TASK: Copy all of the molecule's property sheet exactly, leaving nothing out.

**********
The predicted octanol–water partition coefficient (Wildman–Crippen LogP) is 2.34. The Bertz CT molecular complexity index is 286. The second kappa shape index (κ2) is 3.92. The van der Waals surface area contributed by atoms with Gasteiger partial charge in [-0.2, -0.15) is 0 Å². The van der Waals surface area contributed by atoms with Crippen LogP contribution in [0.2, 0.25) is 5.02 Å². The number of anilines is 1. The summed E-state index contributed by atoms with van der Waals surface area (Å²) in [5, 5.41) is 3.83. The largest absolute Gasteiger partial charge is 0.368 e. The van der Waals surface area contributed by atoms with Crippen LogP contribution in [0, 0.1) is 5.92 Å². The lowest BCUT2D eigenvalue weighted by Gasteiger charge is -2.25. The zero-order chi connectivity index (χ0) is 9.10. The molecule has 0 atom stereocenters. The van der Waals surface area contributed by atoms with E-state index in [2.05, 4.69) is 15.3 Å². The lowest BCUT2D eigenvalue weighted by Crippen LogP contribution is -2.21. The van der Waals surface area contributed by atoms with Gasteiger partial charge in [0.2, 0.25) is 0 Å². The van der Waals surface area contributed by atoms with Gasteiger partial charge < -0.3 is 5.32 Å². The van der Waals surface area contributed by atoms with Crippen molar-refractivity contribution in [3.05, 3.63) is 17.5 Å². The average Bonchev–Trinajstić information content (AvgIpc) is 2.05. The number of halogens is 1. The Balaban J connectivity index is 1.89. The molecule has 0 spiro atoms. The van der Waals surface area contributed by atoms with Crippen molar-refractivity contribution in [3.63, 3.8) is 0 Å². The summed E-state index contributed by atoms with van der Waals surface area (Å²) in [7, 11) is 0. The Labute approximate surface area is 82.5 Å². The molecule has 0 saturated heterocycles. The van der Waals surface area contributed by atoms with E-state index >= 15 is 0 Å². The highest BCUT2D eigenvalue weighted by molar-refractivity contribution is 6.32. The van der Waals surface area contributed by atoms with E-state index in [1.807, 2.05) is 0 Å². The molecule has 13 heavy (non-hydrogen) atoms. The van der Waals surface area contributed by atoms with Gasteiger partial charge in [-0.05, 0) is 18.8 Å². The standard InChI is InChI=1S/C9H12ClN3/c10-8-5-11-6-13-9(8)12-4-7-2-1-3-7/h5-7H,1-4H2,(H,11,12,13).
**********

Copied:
The predicted octanol–water partition coefficient (Wildman–Crippen LogP) is 2.34. The Bertz CT molecular complexity index is 286. The second kappa shape index (κ2) is 3.92. The van der Waals surface area contributed by atoms with Gasteiger partial charge in [-0.2, -0.15) is 0 Å². The van der Waals surface area contributed by atoms with Crippen LogP contribution in [0.2, 0.25) is 5.02 Å². The number of anilines is 1. The summed E-state index contributed by atoms with van der Waals surface area (Å²) in [5, 5.41) is 3.83. The largest absolute Gasteiger partial charge is 0.368 e. The van der Waals surface area contributed by atoms with Crippen LogP contribution in [0, 0.1) is 5.92 Å². The lowest BCUT2D eigenvalue weighted by Gasteiger charge is -2.25. The zero-order chi connectivity index (χ0) is 9.10. The molecule has 0 atom stereocenters. The van der Waals surface area contributed by atoms with E-state index in [2.05, 4.69) is 15.3 Å². The lowest BCUT2D eigenvalue weighted by Crippen LogP contribution is -2.21. The van der Waals surface area contributed by atoms with Gasteiger partial charge in [0.2, 0.25) is 0 Å². The van der Waals surface area contributed by atoms with Gasteiger partial charge < -0.3 is 5.32 Å². The van der Waals surface area contributed by atoms with Crippen molar-refractivity contribution in [3.05, 3.63) is 17.5 Å². The average Bonchev–Trinajstić information content (AvgIpc) is 2.05. The number of halogens is 1. The Balaban J connectivity index is 1.89. The molecule has 0 spiro atoms. The van der Waals surface area contributed by atoms with Crippen molar-refractivity contribution in [3.63, 3.8) is 0 Å². The summed E-state index contributed by atoms with van der Waals surface area (Å²) in [7, 11) is 0. The Labute approximate surface area is 82.5 Å². The molecule has 0 saturated heterocycles. The van der Waals surface area contributed by atoms with E-state index >= 15 is 0 Å². The highest BCUT2D eigenvalue weighted by molar-refractivity contribution is 6.32. The van der Waals surface area contributed by atoms with E-state index in [1.807, 2.05) is 0 Å². The molecule has 13 heavy (non-hydrogen) atoms. The van der Waals surface area contributed by atoms with Gasteiger partial charge in [-0.05, 0) is 18.8 Å². The standard InChI is InChI=1S/C9H12ClN3/c10-8-5-11-6-13-9(8)12-4-7-2-1-3-7/h5-7H,1-4H2,(H,11,12,13).